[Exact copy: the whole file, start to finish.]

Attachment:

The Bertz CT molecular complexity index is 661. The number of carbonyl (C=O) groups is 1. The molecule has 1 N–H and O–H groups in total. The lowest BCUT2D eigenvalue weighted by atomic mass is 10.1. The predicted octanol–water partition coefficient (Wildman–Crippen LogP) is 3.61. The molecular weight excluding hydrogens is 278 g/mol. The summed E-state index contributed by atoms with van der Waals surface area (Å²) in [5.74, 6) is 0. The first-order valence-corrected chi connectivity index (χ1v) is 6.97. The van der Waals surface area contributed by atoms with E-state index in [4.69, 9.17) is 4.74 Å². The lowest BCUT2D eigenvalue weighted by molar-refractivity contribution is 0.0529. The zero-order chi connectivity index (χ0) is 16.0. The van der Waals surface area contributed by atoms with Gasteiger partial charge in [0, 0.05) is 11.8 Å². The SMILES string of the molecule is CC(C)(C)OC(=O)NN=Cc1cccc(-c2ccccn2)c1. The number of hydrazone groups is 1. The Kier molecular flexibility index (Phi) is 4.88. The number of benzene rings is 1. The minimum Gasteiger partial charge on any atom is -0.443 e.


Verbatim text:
The Bertz CT molecular complexity index is 661. The number of carbonyl (C=O) groups is 1. The molecule has 1 N–H and O–H groups in total. The lowest BCUT2D eigenvalue weighted by atomic mass is 10.1. The predicted octanol–water partition coefficient (Wildman–Crippen LogP) is 3.61. The molecular weight excluding hydrogens is 278 g/mol. The summed E-state index contributed by atoms with van der Waals surface area (Å²) in [5.74, 6) is 0. The first-order valence-corrected chi connectivity index (χ1v) is 6.97. The van der Waals surface area contributed by atoms with E-state index in [4.69, 9.17) is 4.74 Å². The lowest BCUT2D eigenvalue weighted by molar-refractivity contribution is 0.0529. The zero-order chi connectivity index (χ0) is 16.0. The van der Waals surface area contributed by atoms with Gasteiger partial charge in [0, 0.05) is 11.8 Å². The SMILES string of the molecule is CC(C)(C)OC(=O)NN=Cc1cccc(-c2ccccn2)c1. The number of hydrazone groups is 1. The Kier molecular flexibility index (Phi) is 4.88. The number of benzene rings is 1. The minimum Gasteiger partial charge on any atom is -0.443 e.